The eggs of this species recall in many respects those of P. inornata, but the ground-colour is much more variable, and the markings are more blotchy and less intricate in shape. They are pretty regular ovals, and while some are very glossy others exhibit but little of this. The ground-colour is perhaps typically pale greenish blue, but in a great many specimens this is more or less obliterated by a reddish or pinkish tinge, as if the colour of the markings had run; in some the ground is a sort of reddish olive, in some pinky white. The markings are large blotches and spots, often forming zones or caps about the larger end, where they seem almost always to be most conspicuous, as they vary in colour from an intense burnt-sienna which is almost black, through a dingy maroon, and again to a dull, somewhat pale reddish brown; here and there individual eggs exhibit a hair-line or two, or a hieroglyphic-like mark, but these are the exceptions.
The eggs vary in length from 0.53 to 0.64 inch, and in breadth from 0.42 to 0.45; but the average of fourteen eggs is 0.58 by 0.44.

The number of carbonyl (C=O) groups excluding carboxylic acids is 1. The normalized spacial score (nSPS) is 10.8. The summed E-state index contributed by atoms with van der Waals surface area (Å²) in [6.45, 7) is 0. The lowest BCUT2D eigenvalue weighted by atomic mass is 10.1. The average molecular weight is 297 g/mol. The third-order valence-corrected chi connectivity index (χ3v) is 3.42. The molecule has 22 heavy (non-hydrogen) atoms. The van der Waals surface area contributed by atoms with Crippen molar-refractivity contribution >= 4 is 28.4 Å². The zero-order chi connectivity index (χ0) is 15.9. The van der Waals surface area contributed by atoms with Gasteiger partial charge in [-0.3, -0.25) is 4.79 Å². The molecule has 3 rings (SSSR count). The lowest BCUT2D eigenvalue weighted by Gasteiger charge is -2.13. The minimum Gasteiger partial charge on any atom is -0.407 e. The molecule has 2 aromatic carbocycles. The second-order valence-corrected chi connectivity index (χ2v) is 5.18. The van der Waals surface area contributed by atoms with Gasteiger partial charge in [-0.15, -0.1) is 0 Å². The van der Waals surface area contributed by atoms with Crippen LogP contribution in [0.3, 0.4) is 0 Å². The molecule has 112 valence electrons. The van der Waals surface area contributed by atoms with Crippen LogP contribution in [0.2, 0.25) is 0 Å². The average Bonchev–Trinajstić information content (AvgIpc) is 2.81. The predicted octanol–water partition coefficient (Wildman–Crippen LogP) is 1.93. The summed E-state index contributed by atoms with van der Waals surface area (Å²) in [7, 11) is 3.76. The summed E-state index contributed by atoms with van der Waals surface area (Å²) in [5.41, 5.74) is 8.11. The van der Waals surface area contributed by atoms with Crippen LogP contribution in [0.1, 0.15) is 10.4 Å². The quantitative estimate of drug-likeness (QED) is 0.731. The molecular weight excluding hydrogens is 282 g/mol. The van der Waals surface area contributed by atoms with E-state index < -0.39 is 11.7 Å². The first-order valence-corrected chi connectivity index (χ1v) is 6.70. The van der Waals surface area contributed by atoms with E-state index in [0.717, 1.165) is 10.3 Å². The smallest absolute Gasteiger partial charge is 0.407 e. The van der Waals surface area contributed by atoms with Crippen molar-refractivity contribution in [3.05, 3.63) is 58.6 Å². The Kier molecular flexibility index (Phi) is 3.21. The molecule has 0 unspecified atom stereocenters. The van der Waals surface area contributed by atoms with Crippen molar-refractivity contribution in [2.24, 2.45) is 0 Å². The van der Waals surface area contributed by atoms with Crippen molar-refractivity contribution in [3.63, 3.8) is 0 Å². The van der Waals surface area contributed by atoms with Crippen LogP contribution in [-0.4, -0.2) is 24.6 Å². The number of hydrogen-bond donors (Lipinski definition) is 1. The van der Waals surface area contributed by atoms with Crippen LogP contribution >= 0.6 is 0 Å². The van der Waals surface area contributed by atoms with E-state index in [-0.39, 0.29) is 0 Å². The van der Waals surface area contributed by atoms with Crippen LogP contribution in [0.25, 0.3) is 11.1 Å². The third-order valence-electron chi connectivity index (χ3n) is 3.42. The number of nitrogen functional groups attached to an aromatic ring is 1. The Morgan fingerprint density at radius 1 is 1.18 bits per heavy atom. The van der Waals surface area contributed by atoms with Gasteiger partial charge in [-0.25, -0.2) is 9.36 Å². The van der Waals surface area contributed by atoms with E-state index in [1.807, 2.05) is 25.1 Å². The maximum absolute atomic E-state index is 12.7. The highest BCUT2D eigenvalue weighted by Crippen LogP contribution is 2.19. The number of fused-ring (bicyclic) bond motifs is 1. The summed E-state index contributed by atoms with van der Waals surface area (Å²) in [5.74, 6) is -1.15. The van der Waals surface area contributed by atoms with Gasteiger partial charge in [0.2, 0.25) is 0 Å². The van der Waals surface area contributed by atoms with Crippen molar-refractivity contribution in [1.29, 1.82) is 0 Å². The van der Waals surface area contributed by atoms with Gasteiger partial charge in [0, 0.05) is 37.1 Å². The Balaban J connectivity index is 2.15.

Very constantly smears or clouds of a paler shade than the blotches cover large portions of the surface between these. Occasionally all the markings are smeared and ill-defined, and in some eggs they are almost entirely wanting, and nothing but a scratch or two about the large end is to be seen.
469. Lanius lahtora(Sykes). The Indian Grey Shrike.
Lamus lahtora (Sykes), Jerd. B. Ind. i,
Collyrio lahtora, Sykes, Hume, Rough Draft N. & E. no. 256.
The Indian Grey Shrike lays from January to August, and occasionally up to October, but the majority of my eggs have been obtained during March or April.
It builds, generally, a very compact and heavy, deep, cup-shaped nest, which it places at heights of from 4 to 10 or 12 feet from the ground in a fork, towards the centre of some densely growing thorny bush or moderate-sized tree, the various carounders, capers, plums, and acacias being those most commonly selected.
As a rule it builds a new nest every year, but it not unfrequently only repairs one that has served it in the previous season, and even at times takes possession of those of other species.
The nest is composed of very various materials, so much so that it is difficult to generalize in regard to them. I have found them built entirely of grass-roots, with much sheep’s wool, lined with hair and feathers, or solidly woven of silky vegetable fibre, mostly that of the putsun (Hibiscus cannabinus), in which were incorporated little pieces of rag and strips of the bark of the wild plum (Zizyphus jujuba); but I think that most commonly thorny twigs, coarse grass, and grass-roots form the body of the nest, while the cavity is lined with feathers, hair, soft grass, and the like.